Fuel poverty

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carbon footprint

Social housing can help reduce society’s carbon footprint with renewables

The United Kingdom has set a legal goal of reaching net zero greenhouse gas emissions by 2050. To achieve this, the government wants to increase household energy efficiency and transition to greener heating methods by the end of the decade, halving the energy use of new builds.

Considering 40% of UK emissions come from households, it’s clear to see that our homes have an important part to play in meeting the 2030 emissions reductions.

In 2020, around 4 million houses were occupied by households socially renting.

This just goes to show how big a role housing associations and local authorities will play in tackling the climate crisis.

 

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green energy

What do the pioneering ReFLEX Orkney project, the unique ‘Solopower’ solution, and the Government’s Social Housing Decarbonisation Fund Demonstrator all have in common? They are either led by or partnering with one innovative energy services company, SMS plc, which is on a mission to support housing organisations with long-term sustainability and fuel poverty targets.
The intelligent application of distributed green energy technologies – in tandem with new financing solutions that aim to make mass rollout across UK homes realistically deliverable and widely affordable – has potential not only to help Britain fully decarbonise, but also dramatically reduce rates of fuel poverty in the process.

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social housing

It’s perfectly understandable that many people are struggling to feel the Christmas spirit, as yet another year is added to the number of years of failure in housing policy. 2020 will definitely be one for the history books. Of course, the Covid pandemic naturally stole our focus, but in truth, there still exist a myriad of issues afflicting the housing sector that were around before the virus and will continue to make people’s lives difficult going forward if we do not come together as an industry to solve them. Housing Association Magazine’s Joe Bradbury takes a look at what the social housing sector needs in 2021.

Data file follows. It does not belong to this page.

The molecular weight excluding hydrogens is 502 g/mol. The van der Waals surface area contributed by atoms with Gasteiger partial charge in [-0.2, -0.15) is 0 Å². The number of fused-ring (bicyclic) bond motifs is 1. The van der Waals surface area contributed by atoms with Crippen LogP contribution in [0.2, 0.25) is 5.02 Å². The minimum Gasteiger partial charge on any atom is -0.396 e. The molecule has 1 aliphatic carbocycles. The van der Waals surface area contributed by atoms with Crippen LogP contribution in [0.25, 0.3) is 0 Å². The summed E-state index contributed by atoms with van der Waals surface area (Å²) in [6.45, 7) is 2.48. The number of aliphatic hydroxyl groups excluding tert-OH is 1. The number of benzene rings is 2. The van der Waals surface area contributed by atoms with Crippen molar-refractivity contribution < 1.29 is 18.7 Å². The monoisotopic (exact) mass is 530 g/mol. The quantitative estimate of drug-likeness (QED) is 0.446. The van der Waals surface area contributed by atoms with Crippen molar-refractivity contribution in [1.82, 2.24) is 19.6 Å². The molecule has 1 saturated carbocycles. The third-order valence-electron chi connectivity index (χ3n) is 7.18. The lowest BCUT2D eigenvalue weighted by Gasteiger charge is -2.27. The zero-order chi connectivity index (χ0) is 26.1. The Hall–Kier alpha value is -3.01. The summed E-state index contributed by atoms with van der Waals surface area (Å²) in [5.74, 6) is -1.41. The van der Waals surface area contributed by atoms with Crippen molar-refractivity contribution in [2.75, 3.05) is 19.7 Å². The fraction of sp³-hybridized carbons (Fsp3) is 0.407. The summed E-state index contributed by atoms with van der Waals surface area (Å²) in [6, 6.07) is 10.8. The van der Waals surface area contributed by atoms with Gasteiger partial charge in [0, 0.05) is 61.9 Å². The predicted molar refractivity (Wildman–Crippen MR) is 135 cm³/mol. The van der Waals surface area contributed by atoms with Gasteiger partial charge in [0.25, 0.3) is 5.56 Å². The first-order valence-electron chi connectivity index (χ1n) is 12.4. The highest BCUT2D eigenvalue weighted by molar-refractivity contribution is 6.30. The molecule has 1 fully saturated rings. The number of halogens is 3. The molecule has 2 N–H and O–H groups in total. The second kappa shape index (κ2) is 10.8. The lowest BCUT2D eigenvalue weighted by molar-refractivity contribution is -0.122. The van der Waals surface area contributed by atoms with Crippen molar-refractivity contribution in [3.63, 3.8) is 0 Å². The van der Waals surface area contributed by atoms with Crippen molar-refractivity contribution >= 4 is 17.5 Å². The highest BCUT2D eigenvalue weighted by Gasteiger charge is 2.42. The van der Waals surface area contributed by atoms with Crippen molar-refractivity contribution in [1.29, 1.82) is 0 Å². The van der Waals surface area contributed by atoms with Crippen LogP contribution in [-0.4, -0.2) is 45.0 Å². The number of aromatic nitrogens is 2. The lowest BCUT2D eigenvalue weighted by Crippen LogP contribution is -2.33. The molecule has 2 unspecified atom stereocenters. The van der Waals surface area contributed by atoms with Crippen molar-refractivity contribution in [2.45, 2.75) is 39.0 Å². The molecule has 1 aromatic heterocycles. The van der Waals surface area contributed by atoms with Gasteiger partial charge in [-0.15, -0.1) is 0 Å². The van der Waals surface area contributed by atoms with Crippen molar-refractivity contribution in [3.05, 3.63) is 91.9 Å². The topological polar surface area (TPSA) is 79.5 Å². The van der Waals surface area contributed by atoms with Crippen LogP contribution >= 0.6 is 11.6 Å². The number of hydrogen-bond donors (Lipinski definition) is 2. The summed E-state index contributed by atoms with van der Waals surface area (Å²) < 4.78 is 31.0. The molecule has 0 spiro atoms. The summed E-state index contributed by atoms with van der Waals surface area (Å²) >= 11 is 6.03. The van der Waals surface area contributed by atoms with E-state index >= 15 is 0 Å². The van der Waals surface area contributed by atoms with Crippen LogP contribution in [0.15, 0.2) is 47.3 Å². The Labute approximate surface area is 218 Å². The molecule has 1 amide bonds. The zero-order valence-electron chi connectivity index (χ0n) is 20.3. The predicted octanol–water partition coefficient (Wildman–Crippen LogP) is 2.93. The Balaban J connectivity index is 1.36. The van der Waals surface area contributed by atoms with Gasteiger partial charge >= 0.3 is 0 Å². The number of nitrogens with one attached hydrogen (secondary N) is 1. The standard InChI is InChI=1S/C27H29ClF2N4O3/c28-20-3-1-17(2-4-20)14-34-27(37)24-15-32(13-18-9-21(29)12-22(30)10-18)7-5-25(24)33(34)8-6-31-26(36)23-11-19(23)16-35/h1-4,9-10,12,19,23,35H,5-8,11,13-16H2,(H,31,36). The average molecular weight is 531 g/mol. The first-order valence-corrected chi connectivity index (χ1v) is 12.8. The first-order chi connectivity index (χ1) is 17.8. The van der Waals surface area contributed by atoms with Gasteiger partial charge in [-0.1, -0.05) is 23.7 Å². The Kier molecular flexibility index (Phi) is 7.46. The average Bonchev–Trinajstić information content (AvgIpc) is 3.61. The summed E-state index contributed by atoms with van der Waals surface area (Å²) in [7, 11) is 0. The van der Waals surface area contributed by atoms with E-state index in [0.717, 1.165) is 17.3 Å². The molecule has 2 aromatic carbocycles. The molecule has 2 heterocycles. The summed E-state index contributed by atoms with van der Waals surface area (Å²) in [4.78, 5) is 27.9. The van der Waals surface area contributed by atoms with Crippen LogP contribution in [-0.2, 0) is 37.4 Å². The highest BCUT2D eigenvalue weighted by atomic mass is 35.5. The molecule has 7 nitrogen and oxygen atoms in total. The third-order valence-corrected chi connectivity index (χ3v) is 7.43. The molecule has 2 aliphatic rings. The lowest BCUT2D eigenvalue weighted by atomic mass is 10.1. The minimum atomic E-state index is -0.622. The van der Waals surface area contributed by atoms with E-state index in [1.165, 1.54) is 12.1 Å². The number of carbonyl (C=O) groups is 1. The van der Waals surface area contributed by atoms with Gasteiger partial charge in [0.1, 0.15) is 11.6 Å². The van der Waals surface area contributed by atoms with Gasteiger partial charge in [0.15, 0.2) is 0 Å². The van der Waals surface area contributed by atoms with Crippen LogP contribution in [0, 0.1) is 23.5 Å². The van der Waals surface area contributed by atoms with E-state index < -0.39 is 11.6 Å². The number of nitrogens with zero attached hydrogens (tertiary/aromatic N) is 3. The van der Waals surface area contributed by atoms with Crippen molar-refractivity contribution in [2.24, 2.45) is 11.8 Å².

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social housing wishlist

Housing Association Magazine Editor Joe Bradbury takes a sneak peak at the social housing wishlist for 2020. What resolutions should we be making as a sector?

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social housing

Housing Association Magazine Editor Joe Bradbury takes a sneak peek at the social housing Santa list. Excitable Edgar aside, what do we want for Christmas as a sector?

It’s understandable that many are struggling to feel jolly as another year is added to the number of years of failure in housing policy. The once common concept of home ownership is now an impossible dream for many, and untold numbers of people are being pushed into homelessness.

The catastrophic decline in social housing has left millions feeling insecure in unaffordable homes they’ll never own. Unless we take action, the future of man will be a generation of young families that are, at best, trapped renting privately for their whole lives, with billions in welfare costs being paid to private landlords. Bah humbug!

 

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Environmental care

Teenage environmental activist Greta Thunberg recently carried with her over a 15-day, 3,000-mile voyage across the Atlantic a powerful message; "our war on nature must end.” The 16-year-old sailed from Plymouth to New York on a zero-emissions yacht in order to minimise the carbon footprint of her travel and will be participating in UN climate summits in New York City and Chile.

If anything is to be learned from this, it is that the time for action is now.

Earth Overshoot Day, the day that humanity uses up its allowance of natural resources such as water, soil and clean air for the entire year, fell on the 29th July this year. This means that humanity is currently using nature 1.75 times faster than the Earth’s ecosystems can regenerate.

 

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Dealing with anger - heating problems

HAs dealing with tenants with problems sometimes face anger. One way of mitigating that is to make sure that HAs are able to solve tenant problems quickly. Joe Bradbury looks at how HAs can mitigate tenant anger with failing heating systems.

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